Week of Christian unity in Jerusalem: “proclaiming the joy of His resurrection”

This is this year’s theme: “Called to proclaim the mighty acts of the Lord” (Peter 2:9) that brought together Christians in Jerusalem for the week of prayer for Christian unity. From Jan. 23 to 31, each church welcomed faithful who gathered for one hour of prayer each day. In the Holy Land, because of when the Armenian Christmas celebration fell, this week is celebrated out of sync with the rest of the world. The week is followed by many pilgrims and attendance was high. Everyone was able to discover the richness of the Churches in Jerusalem: Anglicans, Armenians, Lutherans, Roman Catholics, Syriacs, Coptics, Ethiopians, Byzantine Rite Catholics and Greek Orthodox.

Each community organized a prayer in its own rite and according to its own liturgical rhythm, while welcoming the active participation of faithful from other rites. The week of prayer began on Sunday, January 24, at St. George’s Anglican Cathedral. Throughout the week, texts were read by representatives of various faiths and in different languages: Arabic, Aramaic, Syriac, Ethiopic, Armenian, English, German, and Italian.

“The unity among ourselves depends on our unity with God,” began Fr. Jamal Khader, Rector of the Latin Seminary of Beit Jala. We read today’s Gospel (Mark 4: 1-20), and farmers know it: rich soil requires much preparation and effort. The same goes for unity. Are our lands ready for the seeds of unity?” The Holy Spirit gives [us] the grace of unity, he continued. “We already know this, but he also maintains [our] diversity at the same time. This diversity is not only a reality but a necessity for unity. Some people are afraid of diversity, and others continue to address the differences that separate us. They see them as obstacles to our unity. Let us pray to the Holy Spirit to make us appreciate diversity and celebrate it. “Churches have a long history of divisions, wars, indifference but also mutual help. [Khader] said that the ecumenical movement has made these exchanges, meetings and joint prayers possible, and that they are a way of walking together along the path of unity. “However, if we are to be witnesses of Christ in the midst of the suffering of our times, we must do it together. For the world may believe in the Good News that we preach,” he concluded, “we must be one.”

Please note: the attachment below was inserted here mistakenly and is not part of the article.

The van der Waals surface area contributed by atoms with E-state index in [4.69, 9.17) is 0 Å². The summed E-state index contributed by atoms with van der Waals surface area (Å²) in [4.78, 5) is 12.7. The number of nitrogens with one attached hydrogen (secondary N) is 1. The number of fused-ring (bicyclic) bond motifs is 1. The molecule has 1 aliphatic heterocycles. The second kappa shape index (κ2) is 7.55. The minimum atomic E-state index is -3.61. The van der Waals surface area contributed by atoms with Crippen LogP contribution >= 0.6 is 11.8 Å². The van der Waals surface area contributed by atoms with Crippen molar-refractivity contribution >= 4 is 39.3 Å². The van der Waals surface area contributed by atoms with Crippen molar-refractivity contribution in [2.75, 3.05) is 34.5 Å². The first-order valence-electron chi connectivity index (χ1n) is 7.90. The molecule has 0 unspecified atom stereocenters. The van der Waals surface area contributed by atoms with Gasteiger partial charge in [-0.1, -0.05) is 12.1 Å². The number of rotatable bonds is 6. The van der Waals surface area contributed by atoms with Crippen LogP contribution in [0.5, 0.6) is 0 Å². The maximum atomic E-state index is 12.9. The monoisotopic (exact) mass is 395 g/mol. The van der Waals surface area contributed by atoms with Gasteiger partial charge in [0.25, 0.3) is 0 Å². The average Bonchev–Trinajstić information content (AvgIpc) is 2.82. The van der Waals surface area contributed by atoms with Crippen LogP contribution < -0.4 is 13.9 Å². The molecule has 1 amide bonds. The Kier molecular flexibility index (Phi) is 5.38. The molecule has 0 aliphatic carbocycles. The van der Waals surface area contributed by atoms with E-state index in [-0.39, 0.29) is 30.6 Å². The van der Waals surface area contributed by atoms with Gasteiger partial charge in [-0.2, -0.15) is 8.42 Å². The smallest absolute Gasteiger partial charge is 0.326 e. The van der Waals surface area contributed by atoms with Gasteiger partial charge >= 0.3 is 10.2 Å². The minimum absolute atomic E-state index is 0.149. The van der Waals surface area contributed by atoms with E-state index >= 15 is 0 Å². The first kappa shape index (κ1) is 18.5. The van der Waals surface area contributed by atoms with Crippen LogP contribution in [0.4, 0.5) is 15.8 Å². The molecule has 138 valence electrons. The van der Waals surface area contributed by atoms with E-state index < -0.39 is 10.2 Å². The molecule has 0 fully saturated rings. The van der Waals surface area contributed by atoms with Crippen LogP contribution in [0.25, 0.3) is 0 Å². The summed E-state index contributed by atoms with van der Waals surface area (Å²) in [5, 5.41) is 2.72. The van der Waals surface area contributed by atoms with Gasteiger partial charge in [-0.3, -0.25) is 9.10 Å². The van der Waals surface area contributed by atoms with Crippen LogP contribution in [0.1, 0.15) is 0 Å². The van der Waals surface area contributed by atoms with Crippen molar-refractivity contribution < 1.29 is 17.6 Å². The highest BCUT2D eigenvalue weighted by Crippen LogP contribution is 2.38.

As a symbol of unity, Lutherans and Melkites shared bread and wine, recalling the unity of all Christians in Jesus Christ. The Ethiopians, meanwhile, in white costumes and hats covered in crosses, sang and danced to the delight of everyone present.

The representatives of the various churches of the Holy Land are aware of how important Christian unity is at this time of suffering for Christians in the Middle East. The preaching and sermons of the various church representatives were witnesses to this fact. “We are in the dark because of our divisions because our lack of unity (…) We are in the dark because of the lack of love between us,” said Melkite Archbishop Joseph Jules Zerey. “Unity leads us toward the joy of His resurrection, and toward the joy of the love of our neighbors and even our enemies.”

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